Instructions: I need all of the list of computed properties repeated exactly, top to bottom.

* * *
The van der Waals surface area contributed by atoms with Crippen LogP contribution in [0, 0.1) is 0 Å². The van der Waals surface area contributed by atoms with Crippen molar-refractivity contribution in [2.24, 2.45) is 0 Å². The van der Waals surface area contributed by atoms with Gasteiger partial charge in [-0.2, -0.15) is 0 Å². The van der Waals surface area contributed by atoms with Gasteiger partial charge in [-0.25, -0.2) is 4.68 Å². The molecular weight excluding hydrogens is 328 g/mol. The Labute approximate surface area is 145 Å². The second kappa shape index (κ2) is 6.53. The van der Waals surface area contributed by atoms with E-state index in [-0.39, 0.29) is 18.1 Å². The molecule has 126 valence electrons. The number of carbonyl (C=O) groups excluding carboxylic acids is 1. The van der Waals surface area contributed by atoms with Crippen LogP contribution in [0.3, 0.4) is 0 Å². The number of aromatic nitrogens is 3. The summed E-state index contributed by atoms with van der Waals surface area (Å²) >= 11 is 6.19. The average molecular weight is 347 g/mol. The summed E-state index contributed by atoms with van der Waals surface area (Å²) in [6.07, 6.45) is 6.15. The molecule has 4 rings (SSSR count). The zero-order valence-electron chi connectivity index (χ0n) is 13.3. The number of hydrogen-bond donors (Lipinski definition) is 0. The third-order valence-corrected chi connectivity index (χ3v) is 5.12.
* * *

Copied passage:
The van der Waals surface area contributed by atoms with Crippen LogP contribution in [0, 0.1) is 0 Å². The van der Waals surface area contributed by atoms with Crippen molar-refractivity contribution in [2.24, 2.45) is 0 Å². The van der Waals surface area contributed by atoms with Gasteiger partial charge in [-0.2, -0.15) is 0 Å². The van der Waals surface area contributed by atoms with Gasteiger partial charge in [-0.25, -0.2) is 4.68 Å². The molecular weight excluding hydrogens is 328 g/mol. The Labute approximate surface area is 145 Å². The second kappa shape index (κ2) is 6.53. The van der Waals surface area contributed by atoms with E-state index in [-0.39, 0.29) is 18.1 Å². The molecule has 126 valence electrons. The number of carbonyl (C=O) groups excluding carboxylic acids is 1. The van der Waals surface area contributed by atoms with Crippen LogP contribution in [0.3, 0.4) is 0 Å². The number of aromatic nitrogens is 3. The summed E-state index contributed by atoms with van der Waals surface area (Å²) >= 11 is 6.19. The average molecular weight is 347 g/mol. The summed E-state index contributed by atoms with van der Waals surface area (Å²) in [6.07, 6.45) is 6.15. The molecule has 4 rings (SSSR count). The zero-order valence-electron chi connectivity index (χ0n) is 13.3. The number of hydrogen-bond donors (Lipinski definition) is 0. The third-order valence-corrected chi connectivity index (χ3v) is 5.12.